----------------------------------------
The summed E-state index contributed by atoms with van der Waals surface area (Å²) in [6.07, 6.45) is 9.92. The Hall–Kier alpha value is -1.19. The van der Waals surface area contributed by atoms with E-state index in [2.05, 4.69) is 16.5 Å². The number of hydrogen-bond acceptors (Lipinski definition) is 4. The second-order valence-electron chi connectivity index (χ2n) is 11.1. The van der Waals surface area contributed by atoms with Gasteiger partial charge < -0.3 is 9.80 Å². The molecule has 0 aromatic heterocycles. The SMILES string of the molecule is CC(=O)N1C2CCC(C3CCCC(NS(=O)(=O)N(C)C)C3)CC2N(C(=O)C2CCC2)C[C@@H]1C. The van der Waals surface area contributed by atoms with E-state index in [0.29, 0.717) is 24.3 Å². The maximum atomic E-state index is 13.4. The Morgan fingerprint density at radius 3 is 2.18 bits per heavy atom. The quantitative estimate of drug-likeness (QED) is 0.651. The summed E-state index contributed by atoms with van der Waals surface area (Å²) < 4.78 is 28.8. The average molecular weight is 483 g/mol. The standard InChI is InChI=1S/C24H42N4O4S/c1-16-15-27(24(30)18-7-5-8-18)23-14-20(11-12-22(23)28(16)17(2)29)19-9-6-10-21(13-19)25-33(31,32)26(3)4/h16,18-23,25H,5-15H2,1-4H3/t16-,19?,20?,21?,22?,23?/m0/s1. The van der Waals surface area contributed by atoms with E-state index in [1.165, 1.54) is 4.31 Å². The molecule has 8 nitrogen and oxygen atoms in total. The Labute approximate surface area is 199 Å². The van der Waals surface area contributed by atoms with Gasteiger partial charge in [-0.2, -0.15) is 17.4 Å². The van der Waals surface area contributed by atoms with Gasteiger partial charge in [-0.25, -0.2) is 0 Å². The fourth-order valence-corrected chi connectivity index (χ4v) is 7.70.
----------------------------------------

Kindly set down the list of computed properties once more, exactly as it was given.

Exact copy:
The summed E-state index contributed by atoms with van der Waals surface area (Å²) in [6.07, 6.45) is 9.92. The Hall–Kier alpha value is -1.19. The van der Waals surface area contributed by atoms with E-state index in [2.05, 4.69) is 16.5 Å². The number of hydrogen-bond acceptors (Lipinski definition) is 4. The second-order valence-electron chi connectivity index (χ2n) is 11.1. The van der Waals surface area contributed by atoms with Gasteiger partial charge < -0.3 is 9.80 Å². The molecule has 0 aromatic heterocycles. The SMILES string of the molecule is CC(=O)N1C2CCC(C3CCCC(NS(=O)(=O)N(C)C)C3)CC2N(C(=O)C2CCC2)C[C@@H]1C. The van der Waals surface area contributed by atoms with E-state index in [0.29, 0.717) is 24.3 Å². The maximum atomic E-state index is 13.4. The Morgan fingerprint density at radius 3 is 2.18 bits per heavy atom. The quantitative estimate of drug-likeness (QED) is 0.651. The summed E-state index contributed by atoms with van der Waals surface area (Å²) < 4.78 is 28.8. The average molecular weight is 483 g/mol. The standard InChI is InChI=1S/C24H42N4O4S/c1-16-15-27(24(30)18-7-5-8-18)23-14-20(11-12-22(23)28(16)17(2)29)19-9-6-10-21(13-19)25-33(31,32)26(3)4/h16,18-23,25H,5-15H2,1-4H3/t16-,19?,20?,21?,22?,23?/m0/s1. The van der Waals surface area contributed by atoms with E-state index in [1.165, 1.54) is 4.31 Å². The molecule has 8 nitrogen and oxygen atoms in total. The Labute approximate surface area is 199 Å². The van der Waals surface area contributed by atoms with Gasteiger partial charge in [-0.2, -0.15) is 17.4 Å². The van der Waals surface area contributed by atoms with Gasteiger partial charge in [-0.25, -0.2) is 0 Å². The fourth-order valence-corrected chi connectivity index (χ4v) is 7.70.